I feel fortunate that representatives from innovative mutual fund companies like Rydex, ProFunds, and Direxion have been visiting my office since they were startups. These regular visits provide insight to their product plans, and allow me a chance to suggest ideas for new funds.
Starting about a half-dozen years ago, I used every chance I could to request a mutual fund or ETF product based on the VIX, the volatility index. I ran some simulations showing how allocating a percentage of an equity portfolio to the VIX produced dramatic results, assuming you were able to rebalance your portfolio on a daily basis.
I’m not claiming that VIX-based funds were my idea, far from it. I’m sure I heard someone else say it first, but I have always thought they would be a great tool. I also learned a long time ago not to get too excited about new fund and ETF filings. For example, ProShares first filed with the SEC for leveraged and inverse funds in May 2002. It took more than four years for those products to gain approval and reach the market
So, when Direxion made an SEC filing for VIX based funds in July of 2007, I was hopeful, but I wasn’t holding my breath. Good thing, because they are still not available. Last August, Barclays filed for some VIX-based ETNs. This time the process didn’t take as long, and today they are here.
iPath S&P 500 VIX Short-Term Futures ETN (VXX): This exchange traded note is an unsecured debt security issued by Barclays Bank PLC designed to track the S&P 500 VIX Short-Term FuturesTM Index TR, which offers exposure to a daily rolling long position in the first and second month VIX futures contracts and reflects the implied volatility of the S&P 500® Index at various points along the volatility forward curve. Barclays has a VXX Overview on the iPath website.
iPath S&P 500 VIX Mid-Term Futures ETN (VXZ): This exchange traded note is an unsecured debt security issued by Barclays Bank PLC designed to track the S&P 500 VIX Mid-Term FuturesTM Index TR, which offers exposure to a daily rolling long position in the fourth, fifth, sixth, and seventh month VIX futures contracts and reflects the implied volatility of the S&P 500® Index at various points along the volatility forward curve. Barclays has a VXZ Overview on the iPath website.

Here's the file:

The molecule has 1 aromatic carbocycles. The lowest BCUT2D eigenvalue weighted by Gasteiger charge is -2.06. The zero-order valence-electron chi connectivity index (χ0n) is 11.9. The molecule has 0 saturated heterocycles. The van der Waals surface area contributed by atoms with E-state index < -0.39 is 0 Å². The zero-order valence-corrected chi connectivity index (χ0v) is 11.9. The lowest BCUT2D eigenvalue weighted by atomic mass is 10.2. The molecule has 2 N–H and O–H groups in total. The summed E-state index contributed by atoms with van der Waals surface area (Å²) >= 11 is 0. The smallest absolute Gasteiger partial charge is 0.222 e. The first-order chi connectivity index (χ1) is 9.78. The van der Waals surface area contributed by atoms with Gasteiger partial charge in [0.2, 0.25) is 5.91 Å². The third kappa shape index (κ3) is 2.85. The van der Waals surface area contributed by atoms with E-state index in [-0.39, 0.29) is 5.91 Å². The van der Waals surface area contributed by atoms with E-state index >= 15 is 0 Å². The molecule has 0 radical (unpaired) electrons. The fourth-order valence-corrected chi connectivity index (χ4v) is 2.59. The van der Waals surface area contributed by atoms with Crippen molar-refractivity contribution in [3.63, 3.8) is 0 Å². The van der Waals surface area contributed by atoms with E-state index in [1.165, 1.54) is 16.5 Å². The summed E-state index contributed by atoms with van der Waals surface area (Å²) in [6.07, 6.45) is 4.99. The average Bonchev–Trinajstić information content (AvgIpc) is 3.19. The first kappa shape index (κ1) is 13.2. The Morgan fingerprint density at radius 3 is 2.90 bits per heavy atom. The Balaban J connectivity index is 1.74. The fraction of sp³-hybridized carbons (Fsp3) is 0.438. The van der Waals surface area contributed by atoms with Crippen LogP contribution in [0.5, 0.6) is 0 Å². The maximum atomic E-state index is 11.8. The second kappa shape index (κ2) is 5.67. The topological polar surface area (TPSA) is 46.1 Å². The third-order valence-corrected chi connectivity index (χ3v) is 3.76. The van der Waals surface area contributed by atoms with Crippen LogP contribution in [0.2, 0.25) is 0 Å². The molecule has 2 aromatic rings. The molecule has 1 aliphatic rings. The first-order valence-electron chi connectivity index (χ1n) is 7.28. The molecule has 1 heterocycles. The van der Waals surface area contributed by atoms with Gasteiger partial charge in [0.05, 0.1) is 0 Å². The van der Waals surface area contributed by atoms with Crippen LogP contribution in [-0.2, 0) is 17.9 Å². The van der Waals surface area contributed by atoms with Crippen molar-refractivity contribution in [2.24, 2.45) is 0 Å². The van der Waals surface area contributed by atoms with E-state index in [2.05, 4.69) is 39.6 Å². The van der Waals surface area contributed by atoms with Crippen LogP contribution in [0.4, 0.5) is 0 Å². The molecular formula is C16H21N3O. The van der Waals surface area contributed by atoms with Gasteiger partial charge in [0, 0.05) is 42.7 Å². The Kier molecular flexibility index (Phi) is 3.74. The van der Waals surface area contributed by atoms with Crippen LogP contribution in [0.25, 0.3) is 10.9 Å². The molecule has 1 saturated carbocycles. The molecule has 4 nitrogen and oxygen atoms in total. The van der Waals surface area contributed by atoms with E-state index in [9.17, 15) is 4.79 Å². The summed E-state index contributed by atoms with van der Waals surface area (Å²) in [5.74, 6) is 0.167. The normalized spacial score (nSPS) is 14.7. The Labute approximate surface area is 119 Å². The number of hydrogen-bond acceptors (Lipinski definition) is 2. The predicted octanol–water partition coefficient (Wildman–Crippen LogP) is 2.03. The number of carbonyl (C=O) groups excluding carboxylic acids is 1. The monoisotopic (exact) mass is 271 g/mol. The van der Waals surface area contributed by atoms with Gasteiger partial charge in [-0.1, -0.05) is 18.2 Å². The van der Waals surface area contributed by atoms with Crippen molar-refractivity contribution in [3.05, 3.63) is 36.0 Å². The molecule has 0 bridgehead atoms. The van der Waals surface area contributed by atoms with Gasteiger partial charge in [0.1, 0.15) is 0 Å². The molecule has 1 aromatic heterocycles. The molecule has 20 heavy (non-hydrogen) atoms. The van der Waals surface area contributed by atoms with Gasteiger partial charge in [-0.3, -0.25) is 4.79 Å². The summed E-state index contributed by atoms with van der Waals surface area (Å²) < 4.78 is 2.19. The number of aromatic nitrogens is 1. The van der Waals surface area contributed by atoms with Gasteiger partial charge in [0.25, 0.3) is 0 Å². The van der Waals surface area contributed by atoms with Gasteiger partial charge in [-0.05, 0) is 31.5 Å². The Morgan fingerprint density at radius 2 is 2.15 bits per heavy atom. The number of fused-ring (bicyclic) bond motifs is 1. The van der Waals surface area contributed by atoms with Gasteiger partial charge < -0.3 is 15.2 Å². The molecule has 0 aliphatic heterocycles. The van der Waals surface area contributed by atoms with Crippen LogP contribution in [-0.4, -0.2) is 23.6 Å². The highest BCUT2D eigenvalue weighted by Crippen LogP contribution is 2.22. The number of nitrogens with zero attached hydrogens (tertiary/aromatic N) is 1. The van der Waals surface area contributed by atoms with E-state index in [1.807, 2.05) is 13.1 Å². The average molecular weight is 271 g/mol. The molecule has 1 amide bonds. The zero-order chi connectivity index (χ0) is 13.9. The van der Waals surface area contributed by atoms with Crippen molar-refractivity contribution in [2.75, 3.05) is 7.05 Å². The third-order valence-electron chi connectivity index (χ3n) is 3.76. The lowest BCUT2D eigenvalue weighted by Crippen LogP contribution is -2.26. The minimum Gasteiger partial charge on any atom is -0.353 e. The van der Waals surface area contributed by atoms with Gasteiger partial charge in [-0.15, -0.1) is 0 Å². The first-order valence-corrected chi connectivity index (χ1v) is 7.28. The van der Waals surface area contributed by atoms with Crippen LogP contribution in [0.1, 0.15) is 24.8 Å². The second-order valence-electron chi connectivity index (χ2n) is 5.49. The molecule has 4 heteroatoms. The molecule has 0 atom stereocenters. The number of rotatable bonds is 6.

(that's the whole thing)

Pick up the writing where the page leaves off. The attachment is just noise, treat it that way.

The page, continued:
Before using these ETNs in your trading, you should understand the following:
- These products do not track the popular VIX index, they track VIX futures. VIX futures often act quite differently than the VIX spot market. The S&P white paper provides additional light on this subject, as does a recent article by Don Fishback.
- These products are ETNs, not ETFs, please consult additional information on ETNs.
Unfortunately, someone will not heed the warnings, and we will see articles claiming that these products don’t work because they don’t track the VIX.
Despite the drawbacks, the ability to “buy” volatility with an exchange-traded product has been eagerly anticipated. I expect this to be one of the most successful new ETF/ETN product launches of 2009 and pull in a large amount of assets in a relatively short time. Both started trading last Friday, and early indications are that traders prefer the VXX to VXZ. Nearly $15 million of VXX exchanged hands in the first three hours of trading versus $5 million for VXZ.
Just make sure you know what you are buying before you place your trade.
Disclosure: No positions.